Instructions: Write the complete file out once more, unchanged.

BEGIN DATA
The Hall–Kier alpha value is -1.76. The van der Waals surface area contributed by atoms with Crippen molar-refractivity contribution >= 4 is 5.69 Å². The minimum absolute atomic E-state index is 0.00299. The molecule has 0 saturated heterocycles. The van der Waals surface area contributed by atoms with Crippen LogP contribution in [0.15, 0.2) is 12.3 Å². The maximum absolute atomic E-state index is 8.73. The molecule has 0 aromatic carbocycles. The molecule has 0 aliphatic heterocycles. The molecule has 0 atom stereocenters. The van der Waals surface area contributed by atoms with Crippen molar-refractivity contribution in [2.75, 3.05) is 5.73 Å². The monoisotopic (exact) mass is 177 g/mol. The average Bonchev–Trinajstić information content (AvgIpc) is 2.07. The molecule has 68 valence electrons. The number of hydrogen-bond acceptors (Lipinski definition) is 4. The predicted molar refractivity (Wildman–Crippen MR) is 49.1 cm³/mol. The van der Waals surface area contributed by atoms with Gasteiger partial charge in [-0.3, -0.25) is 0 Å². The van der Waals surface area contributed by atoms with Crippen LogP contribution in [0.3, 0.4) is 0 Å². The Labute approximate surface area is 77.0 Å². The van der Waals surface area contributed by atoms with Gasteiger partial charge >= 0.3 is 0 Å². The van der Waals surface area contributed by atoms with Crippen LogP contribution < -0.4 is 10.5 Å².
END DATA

The Hall–Kier alpha value is -1.76. The van der Waals surface area contributed by atoms with Crippen molar-refractivity contribution >= 4 is 5.69 Å². The minimum absolute atomic E-state index is 0.00299. The molecule has 0 saturated heterocycles. The van der Waals surface area contributed by atoms with Crippen LogP contribution in [0.15, 0.2) is 12.3 Å². The maximum absolute atomic E-state index is 8.73. The molecule has 0 aromatic carbocycles. The molecule has 0 aliphatic heterocycles. The molecule has 0 atom stereocenters. The van der Waals surface area contributed by atoms with Crippen molar-refractivity contribution in [2.75, 3.05) is 5.73 Å². The monoisotopic (exact) mass is 177 g/mol. The average Bonchev–Trinajstić information content (AvgIpc) is 2.07. The molecule has 68 valence electrons. The number of hydrogen-bond acceptors (Lipinski definition) is 4. The predicted molar refractivity (Wildman–Crippen MR) is 49.1 cm³/mol. The van der Waals surface area contributed by atoms with Gasteiger partial charge in [-0.3, -0.25) is 0 Å². The van der Waals surface area contributed by atoms with Crippen LogP contribution in [0.3, 0.4) is 0 Å². The Labute approximate surface area is 77.0 Å². The van der Waals surface area contributed by atoms with Gasteiger partial charge >= 0.3 is 0 Å². The van der Waals surface area contributed by atoms with Crippen LogP contribution < -0.4 is 10.5 Å².